In the case of “Gauge Fields, Knots, and Gravity”, where no such agreement exists, I would say you are being naughty — so you should do something good for the world, to pay back your karmic debt.

Posted by: John Baez on January 7, 2010 4:51 PM | Permalink | Reply to this

Re: What You’re Doing is Good for You

Actually that was a trick question: A true capitalistic mathematical physicist would of course do both.

Posted by: Tim vB on January 7, 2010 5:04 PM | Permalink | Reply to this

Re: What You’re Doing is Good for You

Correlation with quality? I wonder how that was measured?

Posted by: jim stasheff on January 7, 2010 2:08 PM | Permalink | Reply to this

Re: What You’re Doing is Good for You

Unless I got it wrong, the authors don’t define “quality”, they just state that they are aware that open access articles are cited more, and that this effect could be a result from authors tending to make papers open access that the authors themselves deem to be of higher quality.

This would not happen if the authors are mandated to make all their papers open access by the institution they work for, and one of the main point of the paper is to test if this has any effect (the conclusion is that this effect is not big enough to explain the higher citation rates of the open access papers).

Posted by: Tim vB on January 7, 2010 4:44 PM | Permalink | Reply to this

h-index is Good for You

Has anyone looked at Hirsch: Does the h-index have predictive power?
arXiv:0708.0646v2

Posted by: jim stasheff on February 17, 2010 6:52 PM | Permalink | Reply to this

Re: What You’re Doing is Good for You

Notice that main providers of e-book readers do not support djvu and some other standard format: wiki tables of e-paper displays

They even tend to invent their own format in order to plan some sort of monopole with their prepaid services (newspapers and books in their proprietory formats). This said it is especially true for the unduly popular Amazon’s Kindle which is among the worst in such efforts. It seems that djvu is considered some sort of Wilde West format, despite that it is superb in its scalability, formatting compression, double-layer technology and that it is produced by a top researchers of Bell Labs. There are even e-book readers which support several format but NOT plain text!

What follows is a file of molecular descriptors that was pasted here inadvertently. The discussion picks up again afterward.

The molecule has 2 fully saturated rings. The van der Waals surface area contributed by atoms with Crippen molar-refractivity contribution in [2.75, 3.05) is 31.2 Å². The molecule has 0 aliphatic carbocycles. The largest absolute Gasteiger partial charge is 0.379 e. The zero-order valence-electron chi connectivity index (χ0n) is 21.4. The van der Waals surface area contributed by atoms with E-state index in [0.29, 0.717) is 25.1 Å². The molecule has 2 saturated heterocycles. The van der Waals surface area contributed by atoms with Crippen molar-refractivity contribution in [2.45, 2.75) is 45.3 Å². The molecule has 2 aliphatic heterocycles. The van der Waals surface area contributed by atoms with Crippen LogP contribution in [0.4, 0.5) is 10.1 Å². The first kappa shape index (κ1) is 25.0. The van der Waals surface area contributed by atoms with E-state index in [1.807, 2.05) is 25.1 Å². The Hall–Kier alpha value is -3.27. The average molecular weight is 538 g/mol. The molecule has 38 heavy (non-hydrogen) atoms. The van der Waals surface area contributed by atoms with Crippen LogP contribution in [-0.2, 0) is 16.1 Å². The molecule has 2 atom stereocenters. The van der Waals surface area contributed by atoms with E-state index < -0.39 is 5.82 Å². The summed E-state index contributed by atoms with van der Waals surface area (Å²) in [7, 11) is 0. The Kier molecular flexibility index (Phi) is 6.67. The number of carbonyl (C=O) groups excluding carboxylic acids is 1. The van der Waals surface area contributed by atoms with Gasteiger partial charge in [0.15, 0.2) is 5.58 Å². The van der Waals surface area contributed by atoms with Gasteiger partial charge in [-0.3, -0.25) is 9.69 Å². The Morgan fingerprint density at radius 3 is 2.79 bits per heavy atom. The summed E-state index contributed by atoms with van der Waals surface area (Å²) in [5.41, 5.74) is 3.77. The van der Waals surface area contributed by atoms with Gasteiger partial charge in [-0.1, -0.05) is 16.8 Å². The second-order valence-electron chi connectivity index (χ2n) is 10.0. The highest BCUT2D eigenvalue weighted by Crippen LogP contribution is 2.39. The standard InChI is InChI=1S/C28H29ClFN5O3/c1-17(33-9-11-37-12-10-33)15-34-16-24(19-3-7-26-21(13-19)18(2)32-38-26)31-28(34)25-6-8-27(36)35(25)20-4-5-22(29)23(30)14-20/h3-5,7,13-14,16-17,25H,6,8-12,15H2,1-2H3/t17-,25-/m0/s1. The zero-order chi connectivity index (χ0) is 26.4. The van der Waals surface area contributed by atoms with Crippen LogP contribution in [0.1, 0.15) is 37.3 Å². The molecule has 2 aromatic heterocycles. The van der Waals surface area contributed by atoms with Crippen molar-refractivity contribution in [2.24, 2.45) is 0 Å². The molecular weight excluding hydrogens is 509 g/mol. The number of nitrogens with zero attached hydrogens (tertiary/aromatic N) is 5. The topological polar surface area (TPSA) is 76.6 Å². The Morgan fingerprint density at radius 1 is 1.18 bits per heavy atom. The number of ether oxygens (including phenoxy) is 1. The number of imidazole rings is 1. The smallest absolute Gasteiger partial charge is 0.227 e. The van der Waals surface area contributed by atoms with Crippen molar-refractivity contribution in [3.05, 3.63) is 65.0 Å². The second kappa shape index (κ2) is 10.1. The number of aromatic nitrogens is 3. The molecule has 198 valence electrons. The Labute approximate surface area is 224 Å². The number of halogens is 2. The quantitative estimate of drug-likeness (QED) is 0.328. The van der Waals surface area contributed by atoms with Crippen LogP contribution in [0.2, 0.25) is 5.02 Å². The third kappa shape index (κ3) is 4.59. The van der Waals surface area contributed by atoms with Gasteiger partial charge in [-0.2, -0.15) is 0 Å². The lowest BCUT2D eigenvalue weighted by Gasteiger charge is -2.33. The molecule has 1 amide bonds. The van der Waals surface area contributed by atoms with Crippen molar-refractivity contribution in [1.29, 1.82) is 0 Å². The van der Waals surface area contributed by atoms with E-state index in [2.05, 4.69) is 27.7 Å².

Posted by: Zoran Skoda on January 7, 2010 4:17 PM | Permalink | Reply to this

Re: What You’re Doing is Good for You

That’s the main reason I did not buy an e-book reader yet. I still have the hope that sooner or later a kind soul writes an open source converter (there are some commercial converters from djvu to pdf, I think, but I did not try them).

Posted by: Tim vB on January 7, 2010 4:21 PM | Permalink | Reply to this

Re: What You’re Doing is Good for You

My free djview on Linux has a “print” command that can print to a PDF file. And my iLiad eBook reader can read PDF files, zoom in on them, turn them landscape, and make notes on them with a stylus. Supposedly there is actually a port of a djvu viewer to the iLiad as well, but I haven’t been able to get it working yet.

Posted by: Mike Shulman on January 7, 2010 7:16 PM | Permalink | Reply to this

Re: What You’re Doing is Good for You

Is DjVu better than PDF? If given the option, and with no other information other than filesize, I prefer a PDF download (even though it’s larger) since I usually find that I can search the text in the PDF. (But that depends on how it was made; a file printed from a DjVu source doesn’t work.)

Posted by: Toby Bartels on January 7, 2010 11:37 PM | Permalink | Reply to this

Re: What You’re Doing is Good for You

I’ve recently come into possession of a number of DjVU texts, and my biggest complaint is that I can’t find a decent reader for OS X.

PDFs in preview are great. I can even read them on facing pages, like a real book. But the only DjVU readers I can find are abysmal. They’re slow memory hogs, they don’t have any sort of decent keyboard interface (arrows to navigate pages, anyone?), I can only see one page at a time, and the image quality is terrible (though that might be the format).

Unfortunately, exporting them to PDFs makes enormous files. Like, by factors of 2 or 3 at a minimum, and one book of a few hundred pages managed to come out at almost 200MB when converted to a PDF.

Of course, if anyone has a DjVU reader for OS X that isn’t terrible, or a converter that doesn’t produce bloated PDFs, I’d be glad to hear of it.

Posted by: John Armstrong on January 8, 2010 12:02 AM | Permalink | Reply to this

Re: What You’re Doing is Good for You

The enormous advantage of DjVu over every other format that I know is the file size. I have a >1000 page scanned document that takes up only 8 megabytes. The quality is absolutely fine. In fact, it’s scanned at two pages to a page, if you see what I mean, so it’s actually a >2000 page document.

I shudder to imagine the file size if it had been scanned to PDF. Last time I scanned something, it was a 27 page document (not colour) and took up 13 megabytes. Admittedly the resolution is better than it needs to be, but still.

So, I’m not surprised that when you converted a smallish DjVu file to PDF, it came out enormous.